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Back to back order explained: Everything retailers need to know

Technology advancement has made the global supply chains faster and better. Now retailers can sell a wider range of products and have more options to fulfill orders. Some have begun to offer products that are only purchased on the back of sales orders, called back to back order. Let’s explore the who, why, when, and how of this process.

What kind of businesses benefit from back to back order?

Many businesses use a combination of 2 inventory models:

  • Buy-hold-sell: You buy goods from your supplier, hold them in your warehouse, then sell them to your customers.
  • Sell-source-ship: You complete the sale with your customer, get the goods from the supplier, and ship them to the customer.

Back to back order is a common process for wholesalers or retailers that follow the sell-source-ship business model. Thanks to it retailers can tie customer demand with supply more closely and carry less inventory with relatively short lead times. Let’s look at these benefits next.

Back to back order benefits

Efficient order management

In back to back order, retailers will link a sales order with one or several purchase orders. The sales order and purchase order can be connected directly or via an order management system. Your staff can monitor any changes to the purchase orders and keep your customers updated.

Back to back order benefits

When you receive goods from the suppliers, your warehouse staff will know exactly which order they belong to and begin shipping to your customers. You’ll ship all the items from one central location instead of shuffling stock between intermediate locations, reducing the time to handle goods.

Therefore, both your receiving and fulfilling processes are faster.

Besides, the items won’t be used for another order or demand by accident, keeping your inventory level accurate.

Lower inventory cost

With this method you don’t have to store everything you sell in your usual stock. You’ll benefit from lower costs of procuring and carrying items, especially if you sell high-value products.

Holding less inventory also means you’ll save warehouse spaces and rental fees. The moment your warehouse receives the goods, you can ship to the customer immediately.

Retailers can utilize the extra resources in many ways:

  • Stock your fast selling products or items with longer lead times
  • Repurpose your warehouse
  • Redirect your funds towards other business operations such as curbside pickup or promotions

More sales opportunities

Retailers can expand your product catalog beyond what you have in stock and offer a more comprehensive range of items to your customers. You’ll be able to meet customer demand better and gain more sales.

When should retailers use back to back order?

Retailers can utilize this method to handle 3 common scenarios:

  • Selling custom design goods. If you’re selling products specifically designed based on customer requests, you’ll want to order them from the supplier after the customer places the sales order.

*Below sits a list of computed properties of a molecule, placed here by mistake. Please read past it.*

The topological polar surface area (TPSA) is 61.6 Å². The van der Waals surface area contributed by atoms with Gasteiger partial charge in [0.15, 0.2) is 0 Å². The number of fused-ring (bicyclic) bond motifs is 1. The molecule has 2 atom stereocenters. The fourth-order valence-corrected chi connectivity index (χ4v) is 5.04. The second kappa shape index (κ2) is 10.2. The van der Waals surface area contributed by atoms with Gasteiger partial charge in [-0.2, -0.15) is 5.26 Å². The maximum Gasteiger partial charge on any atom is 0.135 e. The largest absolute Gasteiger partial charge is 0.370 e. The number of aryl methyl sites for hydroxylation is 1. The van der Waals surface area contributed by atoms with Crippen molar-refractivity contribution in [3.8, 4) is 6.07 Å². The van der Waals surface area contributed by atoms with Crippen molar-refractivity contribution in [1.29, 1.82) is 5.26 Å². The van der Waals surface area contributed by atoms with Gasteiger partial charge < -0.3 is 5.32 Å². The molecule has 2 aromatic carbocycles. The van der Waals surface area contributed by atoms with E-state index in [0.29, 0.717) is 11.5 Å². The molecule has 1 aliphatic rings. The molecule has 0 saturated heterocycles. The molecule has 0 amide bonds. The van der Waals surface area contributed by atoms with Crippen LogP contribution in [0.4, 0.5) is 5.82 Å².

• Ship products that you don’t want to stock. You may sell products that you don’t want to keep in your warehouses due to:
    • Slow sales velocity
    • High procurement cost
    • Space limitations
    • Specific storage or climate requirements
  • Process orders that you don’t have enough in stock. For example, the customer places a large order that exceeds the goods you can ship even if you deplete your inventory. Another situation is that some items have already been reserved for another order. In both cases, if the customer’s willing to wait for the whole order, you can purchase the entire quantity from your supplier and ship them later.

Next, let’s explore the process in more detail.

Back to back order flow

The back to back order process includes 7 key steps.

  1. Customer requests products. The customer places an order with items that aren’t in stock. Many retail systems will mark these products as backorder items.
  2. Staff drafts purchase order. Your staff will check the sales order, and prepare a purchase order for the backorder items.
  3. Manager reviews and sends PO. Your warehouse or finance manager will approve the PO and send the requests to the supplier. The PO should include the details of the original SO and vice versa.
  4. Supplier confirms PO and sends goods. Your supplier will confirm if they can fulfill the PO. Then they’ll prepare and send the goods to your destination warehouse. Your PO system should update the status of both the PO and SO.
  5. Staff receives goods. Your employee can accept the items and complete the PO. Your order fulfillment system should mark the backorder items as ready to ship.
  6. Staff ships items to customer. In this step, your warehouse staff will ship the backorder items to the customer and update the SO’s status.
  7. Customer receives items. When the customer receives the items and pays any remaining fees, the SO is complete.
Back to back order flow

Throughout this process, any changes to the PO’s status should reflect on the SO as well. Using a centralized order management system can help automate the process and keep your staff updated.

Last words

Back to back order creates more sales opportunities for retailers while keeping minimum inventory. There’s less pressure on stocking goods and more emphasis on meeting customer needs.

To implement this process successfully, you’ll need strong connections in your supply chain. Besides, it’s necessary to have a centralized system covering purchasing, order management, inventory, and sales.

If you’re a Magento merchant looking to optimize your fulfillment process, you can talk to our retail expert for a free consultation. Together we can build the best-fit solution for your business.

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